Normalization of Deviance –Impacting Your business

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The Royal Air Force (RAF) of the UK recently reported on an inflight incident that could have resulted in the loss of an airplane and the deaths of almost 200 people on board. Luckily, it did not. The incident was caused because the pilot, after using his personal SLR camera to take photos of the cockpit, placed the camera between his armrest and the side-stick controller (The airplane was an Airbus tanker, and all new Airbus airplanes use a “joystick” located beside the pilot rather than a more traditional stick or control wheel located between the pilot’s legs). When the pilot adjusted his seat, the camera became wedged against the side-stick controller and caused a sharp nose-down pitch. Fortunately, a fatal accident was prevented by the built-in safety systems of the Airbus airplane, but only after twenty-four passengers, all seven cabin crew, and the copilot (who was taking a short break) were slammed against the passenger compartment ceiling.

The subsequent investigation identified the proximate cause but observed that the basic problem was a normalization of deviance from standard procedures. This is an important observation and one worth exploring.

“Normalization of Deviance” is the term applied to the tendency of human beings to incrementally accept behavior that is abnormal, unacceptable or dangerous. Two classic, and tragic, cases of the normalization of deviance are the losses of the Challenger and Columbia space shuttles. In both cases, abnormal events (for Challenger, the erosion of the “O” ring seals between solid-rocket-motor booster sections and for Columbia, the shedding of foam insulation from the external fuel tank at launch) were initially viewed with great alarm. However, as additional experience was accumulated without any significant accidents or incidents, the erosion of the “O” ring seals and the shedding of insulation were viewed with increasingly less and less alarm until it became “normal.” Normal until people died.RAF

NASA and the RAF are certainly not the only organizations to succumb to “normalization of deviance.” Any time a safety procedure or an organizational policy is violated and the violation is left uncorrected, the organization is opening itself up to increasing numbers and significance of such violations. Whether the procedure is a requirement for two-person operation of machinery, routine changing of passwords, conduct of annual background checks or wearing of identification badges, acceptance of minor deviations from the procedure can easily become routine, and such routine violations increase the probability of a disruptive event. It’s important to recognize that the probability of a disruptive event is a function of time and that the cumulative probability continues to increase as long as the deviation is not corrected. That is what happened to both Challenger and Columbia – eventually the cumulative probability caught up with NASA.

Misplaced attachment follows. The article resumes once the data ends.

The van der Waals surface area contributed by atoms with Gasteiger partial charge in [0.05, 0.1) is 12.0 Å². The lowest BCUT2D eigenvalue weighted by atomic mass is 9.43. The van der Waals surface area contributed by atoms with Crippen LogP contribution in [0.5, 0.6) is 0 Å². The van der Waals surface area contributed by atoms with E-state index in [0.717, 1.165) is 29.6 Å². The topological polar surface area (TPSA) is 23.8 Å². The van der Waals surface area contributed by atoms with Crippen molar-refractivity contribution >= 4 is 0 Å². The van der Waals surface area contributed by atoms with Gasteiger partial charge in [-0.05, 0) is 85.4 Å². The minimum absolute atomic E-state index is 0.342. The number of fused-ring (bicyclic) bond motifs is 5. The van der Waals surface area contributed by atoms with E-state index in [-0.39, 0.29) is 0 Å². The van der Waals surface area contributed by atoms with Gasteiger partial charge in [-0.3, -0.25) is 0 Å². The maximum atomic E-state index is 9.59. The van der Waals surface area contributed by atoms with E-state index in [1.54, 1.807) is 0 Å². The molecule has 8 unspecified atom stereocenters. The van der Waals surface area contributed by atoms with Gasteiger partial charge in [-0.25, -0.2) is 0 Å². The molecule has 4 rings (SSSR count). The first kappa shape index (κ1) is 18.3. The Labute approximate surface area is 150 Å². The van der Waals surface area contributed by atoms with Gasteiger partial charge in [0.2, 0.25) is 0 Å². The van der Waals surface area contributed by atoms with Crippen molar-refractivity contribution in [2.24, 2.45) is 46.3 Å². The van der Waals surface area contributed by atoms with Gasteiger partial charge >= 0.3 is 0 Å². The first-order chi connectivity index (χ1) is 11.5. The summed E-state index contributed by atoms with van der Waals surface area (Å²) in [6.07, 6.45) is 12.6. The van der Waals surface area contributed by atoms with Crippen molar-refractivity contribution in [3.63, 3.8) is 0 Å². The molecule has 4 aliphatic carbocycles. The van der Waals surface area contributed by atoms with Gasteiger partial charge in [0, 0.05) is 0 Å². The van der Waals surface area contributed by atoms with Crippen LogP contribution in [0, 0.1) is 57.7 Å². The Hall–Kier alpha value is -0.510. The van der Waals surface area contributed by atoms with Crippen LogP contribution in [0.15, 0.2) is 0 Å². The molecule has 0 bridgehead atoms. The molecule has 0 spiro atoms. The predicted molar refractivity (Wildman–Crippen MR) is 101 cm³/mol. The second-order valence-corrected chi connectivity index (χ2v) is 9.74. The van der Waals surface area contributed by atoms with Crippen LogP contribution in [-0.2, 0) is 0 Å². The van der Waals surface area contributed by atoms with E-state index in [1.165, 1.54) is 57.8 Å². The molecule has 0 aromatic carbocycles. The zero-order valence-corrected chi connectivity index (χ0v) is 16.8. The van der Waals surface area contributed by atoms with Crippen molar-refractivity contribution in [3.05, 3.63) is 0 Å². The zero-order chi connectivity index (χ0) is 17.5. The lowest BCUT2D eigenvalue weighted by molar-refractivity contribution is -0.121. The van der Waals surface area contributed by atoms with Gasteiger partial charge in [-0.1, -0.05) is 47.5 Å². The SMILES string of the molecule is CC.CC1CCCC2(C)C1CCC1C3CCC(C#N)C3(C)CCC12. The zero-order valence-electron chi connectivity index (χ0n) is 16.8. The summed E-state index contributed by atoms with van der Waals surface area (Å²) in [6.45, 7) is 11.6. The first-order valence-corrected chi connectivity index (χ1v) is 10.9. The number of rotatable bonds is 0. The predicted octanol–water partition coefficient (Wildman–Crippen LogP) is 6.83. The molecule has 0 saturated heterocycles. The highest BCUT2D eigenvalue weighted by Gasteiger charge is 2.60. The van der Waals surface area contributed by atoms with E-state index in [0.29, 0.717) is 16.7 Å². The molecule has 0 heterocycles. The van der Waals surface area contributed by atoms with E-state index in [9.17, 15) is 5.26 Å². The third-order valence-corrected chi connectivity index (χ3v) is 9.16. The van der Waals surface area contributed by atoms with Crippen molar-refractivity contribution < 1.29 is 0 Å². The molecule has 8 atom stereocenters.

Recognition of human behavior and the tendency to accommodate “normalization of deviance” is essential when developing business continuity programs and plans. Mitigating this normalization of deviance requires:

  • Procedures that are actionable and designed to achieve the intended result. Overly-stringent procedures (changing computer passwords every four hours) can create a perverse incentive to violate the procedure leading to the slippery slope of normalization of deviance, so it’s important to design the procedures properly.
  • Procedures that are enforceable with minimal burden on people. As with overly onerous procedures, overly onerous enforcement incentivizes deviance. Regular refresher training and regular exercises are two good ways to enforce procedures – but not the only ways. Due consideration must be given to how procedures will be enforced when those procedures are being developed.

Business continuity requires the understanding and mitigation of human behaviors when those behaviors are counterproductive. It requires the prediction of likely problem areas, planning to mitigate those problems and then performing when necessary. PREDICT.PLAN.PERFORM.®


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